He knows if you've been bad or good,
So you'd better watch out.
You'd better not cry.
You cannot opt-out,
I'm telling you why.
Santa Claus has a legitimate interest in maintaining data on you and does not need to use the consent model of the GDPR.
[sorry about the scanning.]
A hairy alcoholic (16.8 million litres of sherry in one night?) with a sock fetish, dressed by a corporate sponsor in the sugar industry, commits serial breaking and entry, to bring sweets and gifts to certain kids that he has assessed as "nice." And the authorities have done nothing *NOTHING!*
Save us ICO - you're our only hope.
I'm among the last to give Amazon any kudos or praises, but let's do an honest gut check.
If you believe this looks phishy, then you're a ripe target for a well built phishing email.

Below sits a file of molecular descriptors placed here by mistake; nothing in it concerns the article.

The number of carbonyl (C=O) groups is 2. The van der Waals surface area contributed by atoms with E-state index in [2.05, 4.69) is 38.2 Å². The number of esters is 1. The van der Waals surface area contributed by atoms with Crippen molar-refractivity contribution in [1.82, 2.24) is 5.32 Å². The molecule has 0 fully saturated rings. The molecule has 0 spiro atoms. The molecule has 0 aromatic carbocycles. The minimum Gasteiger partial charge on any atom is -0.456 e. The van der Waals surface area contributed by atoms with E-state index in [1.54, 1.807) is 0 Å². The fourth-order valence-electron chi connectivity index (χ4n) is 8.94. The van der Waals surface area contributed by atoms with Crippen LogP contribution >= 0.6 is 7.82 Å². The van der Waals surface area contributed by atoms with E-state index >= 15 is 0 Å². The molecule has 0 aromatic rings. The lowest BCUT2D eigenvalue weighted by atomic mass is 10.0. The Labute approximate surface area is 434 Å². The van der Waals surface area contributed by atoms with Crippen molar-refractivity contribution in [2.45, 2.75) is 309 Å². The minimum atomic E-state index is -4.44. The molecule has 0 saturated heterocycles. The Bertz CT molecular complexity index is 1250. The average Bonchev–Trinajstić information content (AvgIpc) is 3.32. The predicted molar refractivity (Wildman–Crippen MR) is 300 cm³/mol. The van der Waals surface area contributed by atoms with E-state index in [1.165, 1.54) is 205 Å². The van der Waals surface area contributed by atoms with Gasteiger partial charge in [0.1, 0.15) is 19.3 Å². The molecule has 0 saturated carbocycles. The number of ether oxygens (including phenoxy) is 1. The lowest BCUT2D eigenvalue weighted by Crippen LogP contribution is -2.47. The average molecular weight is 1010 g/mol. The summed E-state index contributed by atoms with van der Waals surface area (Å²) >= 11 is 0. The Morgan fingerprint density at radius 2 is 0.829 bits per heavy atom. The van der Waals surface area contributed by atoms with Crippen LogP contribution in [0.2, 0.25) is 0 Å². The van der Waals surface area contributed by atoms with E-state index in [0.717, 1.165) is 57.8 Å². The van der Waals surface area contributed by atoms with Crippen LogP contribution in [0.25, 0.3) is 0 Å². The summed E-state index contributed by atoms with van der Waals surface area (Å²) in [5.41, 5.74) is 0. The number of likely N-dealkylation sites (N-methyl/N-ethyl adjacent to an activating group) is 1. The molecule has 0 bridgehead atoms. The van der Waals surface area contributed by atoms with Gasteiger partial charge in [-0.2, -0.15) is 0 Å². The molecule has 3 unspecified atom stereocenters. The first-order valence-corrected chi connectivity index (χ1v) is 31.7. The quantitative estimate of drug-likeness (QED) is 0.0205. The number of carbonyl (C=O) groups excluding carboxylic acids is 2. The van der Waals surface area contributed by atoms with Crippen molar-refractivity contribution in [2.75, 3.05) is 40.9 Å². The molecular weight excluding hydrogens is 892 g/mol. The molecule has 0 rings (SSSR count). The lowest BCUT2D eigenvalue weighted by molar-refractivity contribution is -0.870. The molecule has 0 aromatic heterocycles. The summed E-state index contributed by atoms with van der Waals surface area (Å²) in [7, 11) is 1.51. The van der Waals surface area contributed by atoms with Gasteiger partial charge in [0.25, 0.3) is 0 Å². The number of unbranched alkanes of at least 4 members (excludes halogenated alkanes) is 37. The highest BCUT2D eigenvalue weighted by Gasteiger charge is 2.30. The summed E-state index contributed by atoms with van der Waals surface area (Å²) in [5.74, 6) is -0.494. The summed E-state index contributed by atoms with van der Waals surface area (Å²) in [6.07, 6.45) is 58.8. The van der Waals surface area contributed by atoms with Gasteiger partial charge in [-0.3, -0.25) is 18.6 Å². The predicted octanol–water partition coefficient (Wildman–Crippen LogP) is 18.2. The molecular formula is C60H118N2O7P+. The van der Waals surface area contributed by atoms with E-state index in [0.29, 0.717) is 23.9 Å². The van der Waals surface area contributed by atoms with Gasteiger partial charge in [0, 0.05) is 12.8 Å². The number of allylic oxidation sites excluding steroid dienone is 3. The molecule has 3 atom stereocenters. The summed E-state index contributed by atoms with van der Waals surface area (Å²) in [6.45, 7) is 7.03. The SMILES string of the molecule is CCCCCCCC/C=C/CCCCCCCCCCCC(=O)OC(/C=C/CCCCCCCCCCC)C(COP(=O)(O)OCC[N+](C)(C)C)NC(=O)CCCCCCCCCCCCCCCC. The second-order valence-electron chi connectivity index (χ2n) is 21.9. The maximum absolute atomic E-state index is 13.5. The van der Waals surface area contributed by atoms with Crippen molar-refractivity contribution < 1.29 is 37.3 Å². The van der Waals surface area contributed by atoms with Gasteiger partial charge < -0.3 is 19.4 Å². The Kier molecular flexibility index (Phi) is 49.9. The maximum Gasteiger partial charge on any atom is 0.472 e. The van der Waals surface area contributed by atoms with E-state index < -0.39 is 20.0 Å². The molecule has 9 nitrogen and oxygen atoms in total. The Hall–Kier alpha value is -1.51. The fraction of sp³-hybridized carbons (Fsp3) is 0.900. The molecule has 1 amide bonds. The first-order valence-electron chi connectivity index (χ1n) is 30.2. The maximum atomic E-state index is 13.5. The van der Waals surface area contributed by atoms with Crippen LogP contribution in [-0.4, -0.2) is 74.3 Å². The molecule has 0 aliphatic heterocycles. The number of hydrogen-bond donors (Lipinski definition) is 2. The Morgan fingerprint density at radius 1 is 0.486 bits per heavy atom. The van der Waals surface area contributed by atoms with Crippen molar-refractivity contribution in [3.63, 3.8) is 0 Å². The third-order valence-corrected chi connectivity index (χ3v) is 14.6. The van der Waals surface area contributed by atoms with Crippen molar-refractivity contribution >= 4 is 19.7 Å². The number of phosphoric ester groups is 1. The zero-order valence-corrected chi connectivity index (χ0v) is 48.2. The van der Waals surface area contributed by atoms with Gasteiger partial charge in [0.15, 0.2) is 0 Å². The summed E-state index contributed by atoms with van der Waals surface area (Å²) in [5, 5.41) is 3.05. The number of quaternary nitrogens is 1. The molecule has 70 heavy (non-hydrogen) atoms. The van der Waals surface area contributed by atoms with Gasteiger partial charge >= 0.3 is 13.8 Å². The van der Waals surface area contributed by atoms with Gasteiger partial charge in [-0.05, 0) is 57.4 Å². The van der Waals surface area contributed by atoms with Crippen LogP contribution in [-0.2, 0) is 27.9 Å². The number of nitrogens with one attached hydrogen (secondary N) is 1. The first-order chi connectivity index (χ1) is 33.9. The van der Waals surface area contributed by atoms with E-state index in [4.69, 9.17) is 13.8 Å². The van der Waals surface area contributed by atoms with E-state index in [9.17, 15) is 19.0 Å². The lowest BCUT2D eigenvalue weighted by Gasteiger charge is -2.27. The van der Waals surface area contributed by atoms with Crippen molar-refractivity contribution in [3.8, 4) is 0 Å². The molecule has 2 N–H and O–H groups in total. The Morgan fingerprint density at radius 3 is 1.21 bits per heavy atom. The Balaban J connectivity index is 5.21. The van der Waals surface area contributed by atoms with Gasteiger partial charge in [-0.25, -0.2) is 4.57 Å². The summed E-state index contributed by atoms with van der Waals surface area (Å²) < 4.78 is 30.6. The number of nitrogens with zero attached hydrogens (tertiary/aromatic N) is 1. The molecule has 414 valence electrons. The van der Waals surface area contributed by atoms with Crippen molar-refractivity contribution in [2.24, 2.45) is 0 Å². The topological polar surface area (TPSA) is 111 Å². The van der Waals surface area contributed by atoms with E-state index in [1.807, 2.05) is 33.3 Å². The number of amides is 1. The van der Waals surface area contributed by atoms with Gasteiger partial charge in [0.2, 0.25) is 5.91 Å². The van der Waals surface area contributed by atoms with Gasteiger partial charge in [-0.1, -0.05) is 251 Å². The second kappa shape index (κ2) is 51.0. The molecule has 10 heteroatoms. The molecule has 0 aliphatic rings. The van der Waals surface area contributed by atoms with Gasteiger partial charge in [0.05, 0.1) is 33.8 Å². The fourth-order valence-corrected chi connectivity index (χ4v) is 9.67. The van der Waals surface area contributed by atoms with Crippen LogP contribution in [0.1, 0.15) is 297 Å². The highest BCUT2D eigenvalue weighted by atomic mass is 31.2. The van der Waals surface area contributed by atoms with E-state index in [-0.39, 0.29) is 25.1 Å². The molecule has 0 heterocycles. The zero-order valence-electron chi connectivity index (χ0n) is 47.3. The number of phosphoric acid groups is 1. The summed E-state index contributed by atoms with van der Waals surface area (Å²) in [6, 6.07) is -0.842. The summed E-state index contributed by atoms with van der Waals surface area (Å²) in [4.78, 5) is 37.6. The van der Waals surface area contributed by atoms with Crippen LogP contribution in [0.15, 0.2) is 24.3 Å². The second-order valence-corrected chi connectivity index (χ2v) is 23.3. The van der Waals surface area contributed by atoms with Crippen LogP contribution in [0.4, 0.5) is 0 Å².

You're basically stating, if it looks professional and is well written, then the email is legit.
Going off grammar or spelling is an method. Just look at the responses to this forum!
In fact, you should treat all unsigned external emails the same. No matter how they look or are written.
At anytime there is a question... get off your fat ass and investigate it. The return URL is legitimate enough, that if you would have followed up on it, your question would have been answered within 5 minutes.
If the URL would have been slightly different, but questionable, there are security tools--such as Fiddler--which you should, as an IT professional be very comfortable using by now.
Large organizations should have a mailbox employees can forward an email to, so an InfoSec employee who will make a determination.
In many of our red team out briefs, we comment on how an organization can spend $2 Million on security devices, but it will not do much good if they don't spend money hiring active--opposed to lazy IT and InfoSec professionals.